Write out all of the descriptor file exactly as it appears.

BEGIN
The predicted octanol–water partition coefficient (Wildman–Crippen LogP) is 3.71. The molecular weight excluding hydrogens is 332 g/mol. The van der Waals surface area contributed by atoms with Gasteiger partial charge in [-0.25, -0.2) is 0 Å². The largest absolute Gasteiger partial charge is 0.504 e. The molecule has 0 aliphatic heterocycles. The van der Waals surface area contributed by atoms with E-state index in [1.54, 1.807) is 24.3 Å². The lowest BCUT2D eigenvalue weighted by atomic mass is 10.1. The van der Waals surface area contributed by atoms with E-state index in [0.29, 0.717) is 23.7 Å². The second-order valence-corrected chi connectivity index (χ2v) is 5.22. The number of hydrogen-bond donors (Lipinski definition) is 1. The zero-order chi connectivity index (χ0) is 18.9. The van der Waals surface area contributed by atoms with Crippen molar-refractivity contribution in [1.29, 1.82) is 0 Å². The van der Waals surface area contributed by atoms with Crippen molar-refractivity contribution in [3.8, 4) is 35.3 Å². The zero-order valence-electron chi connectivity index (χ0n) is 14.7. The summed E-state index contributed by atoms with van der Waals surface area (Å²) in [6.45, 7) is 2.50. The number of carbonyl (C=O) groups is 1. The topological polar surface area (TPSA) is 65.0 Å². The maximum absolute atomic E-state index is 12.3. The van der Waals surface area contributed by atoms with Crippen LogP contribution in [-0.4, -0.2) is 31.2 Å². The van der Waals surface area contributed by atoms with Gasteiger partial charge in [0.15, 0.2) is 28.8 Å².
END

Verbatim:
The predicted octanol–water partition coefficient (Wildman–Crippen LogP) is 3.71. The molecular weight excluding hydrogens is 332 g/mol. The van der Waals surface area contributed by atoms with Gasteiger partial charge in [-0.25, -0.2) is 0 Å². The largest absolute Gasteiger partial charge is 0.504 e. The molecule has 0 aliphatic heterocycles. The van der Waals surface area contributed by atoms with E-state index in [1.54, 1.807) is 24.3 Å². The lowest BCUT2D eigenvalue weighted by atomic mass is 10.1. The van der Waals surface area contributed by atoms with E-state index in [0.29, 0.717) is 23.7 Å². The second-order valence-corrected chi connectivity index (χ2v) is 5.22. The number of hydrogen-bond donors (Lipinski definition) is 1. The zero-order chi connectivity index (χ0) is 18.9. The van der Waals surface area contributed by atoms with Crippen molar-refractivity contribution in [1.29, 1.82) is 0 Å². The van der Waals surface area contributed by atoms with Crippen molar-refractivity contribution in [3.8, 4) is 35.3 Å². The zero-order valence-electron chi connectivity index (χ0n) is 14.7. The summed E-state index contributed by atoms with van der Waals surface area (Å²) in [6.45, 7) is 2.50. The number of carbonyl (C=O) groups is 1. The topological polar surface area (TPSA) is 65.0 Å². The maximum absolute atomic E-state index is 12.3. The van der Waals surface area contributed by atoms with Crippen LogP contribution in [-0.4, -0.2) is 31.2 Å². The van der Waals surface area contributed by atoms with Gasteiger partial charge in [0.15, 0.2) is 28.8 Å².